Despite warnings from prominent liberals that Tuesday's election in Kentucky would be a disaster, the state largely had success with the adjustments it made to its voting procedures during the COVID-19 pandemic. Republican Secretary of State Michael Adams worked with Democratic Governor Andy Beshear to implement protocols for Tuesday's election to run smoothly. Voter turnout is expected to be on par or greater than normal for primary elections. By 3:30 p.m., over 103,000 votes had been cast in person on Tuesday.
Senator Amy Klobuchar and former Secretary of State Hillary Clinton even went so far as calling the voting adjustments "voter suppression," but Clinton changed her tune by the end of the afternoon on Wednesday after voting went smoothly:
While there were some difficulties experienced in Lexington, local officials were able to adjust their protocols to address the issues. Other areas of the state experienced few issues:
I’m in Louisville at the only voting site in Kentucky’s largest county.— Graham Ambrose (@Grahambrose) June 23, 2020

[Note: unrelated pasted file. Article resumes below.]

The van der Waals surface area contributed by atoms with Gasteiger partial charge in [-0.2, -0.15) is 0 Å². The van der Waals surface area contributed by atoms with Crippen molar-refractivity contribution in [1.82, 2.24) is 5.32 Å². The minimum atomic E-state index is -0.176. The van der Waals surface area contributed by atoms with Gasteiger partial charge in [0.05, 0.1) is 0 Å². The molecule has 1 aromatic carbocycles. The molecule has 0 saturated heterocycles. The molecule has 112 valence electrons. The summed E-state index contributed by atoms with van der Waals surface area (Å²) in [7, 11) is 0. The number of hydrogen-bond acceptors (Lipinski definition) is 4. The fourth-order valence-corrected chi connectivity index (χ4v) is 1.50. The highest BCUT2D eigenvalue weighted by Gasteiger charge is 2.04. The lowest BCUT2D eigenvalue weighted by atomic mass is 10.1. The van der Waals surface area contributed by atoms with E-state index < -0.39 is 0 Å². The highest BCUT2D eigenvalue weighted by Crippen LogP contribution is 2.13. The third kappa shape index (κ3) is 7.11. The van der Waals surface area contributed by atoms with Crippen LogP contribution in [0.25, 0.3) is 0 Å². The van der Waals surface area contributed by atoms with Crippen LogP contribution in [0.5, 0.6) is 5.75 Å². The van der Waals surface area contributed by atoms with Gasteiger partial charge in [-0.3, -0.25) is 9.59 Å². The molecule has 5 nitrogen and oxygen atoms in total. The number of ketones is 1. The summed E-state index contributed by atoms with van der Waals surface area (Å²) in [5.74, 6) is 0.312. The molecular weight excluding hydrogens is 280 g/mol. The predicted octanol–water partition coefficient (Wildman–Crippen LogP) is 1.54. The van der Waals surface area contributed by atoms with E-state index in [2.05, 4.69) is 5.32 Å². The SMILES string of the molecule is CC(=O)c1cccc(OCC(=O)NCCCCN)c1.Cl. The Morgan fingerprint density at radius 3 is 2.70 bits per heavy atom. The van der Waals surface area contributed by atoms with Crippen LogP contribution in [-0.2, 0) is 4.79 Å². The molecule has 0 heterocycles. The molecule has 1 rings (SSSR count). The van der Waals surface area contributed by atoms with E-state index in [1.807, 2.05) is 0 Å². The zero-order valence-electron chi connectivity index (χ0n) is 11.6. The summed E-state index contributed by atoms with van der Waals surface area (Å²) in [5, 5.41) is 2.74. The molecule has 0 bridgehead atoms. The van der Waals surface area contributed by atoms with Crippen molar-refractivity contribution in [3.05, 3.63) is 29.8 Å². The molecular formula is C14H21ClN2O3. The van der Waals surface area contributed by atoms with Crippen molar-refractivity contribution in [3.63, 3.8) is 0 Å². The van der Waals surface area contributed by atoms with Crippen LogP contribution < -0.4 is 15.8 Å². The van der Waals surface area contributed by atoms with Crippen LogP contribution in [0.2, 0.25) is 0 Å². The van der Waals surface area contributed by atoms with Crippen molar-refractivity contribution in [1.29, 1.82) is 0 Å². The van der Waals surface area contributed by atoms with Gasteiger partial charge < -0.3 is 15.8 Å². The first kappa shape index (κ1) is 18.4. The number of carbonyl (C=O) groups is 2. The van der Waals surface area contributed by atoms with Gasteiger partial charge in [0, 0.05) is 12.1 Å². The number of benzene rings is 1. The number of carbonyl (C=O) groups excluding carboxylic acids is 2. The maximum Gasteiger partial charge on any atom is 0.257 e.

There are no lines, despite a steady stream of voters. The space is massive. pic.twitter.com/SBNnxCC9Yb
No real lines inside Oldham Co’s only voting site. Clerk Barr told me people were lined up early, doors opened, steady but lots of open machines. I was here 2016 @KYGOP caucus day (@RandPaul was running for #POTUS), was packed, traffic jams, people parked far out. NOT LIKE TODAY pic.twitter.com/hgWb3RwEUn— Chris Williams (@chriswnews) June 23, 2020
Earlier today, Secretary of State Adams explained to the press the adjustments made to absentee ballots and in-person voting:
Secretary of State Adams should be commended for the smooth administration of elections today in Kentucky.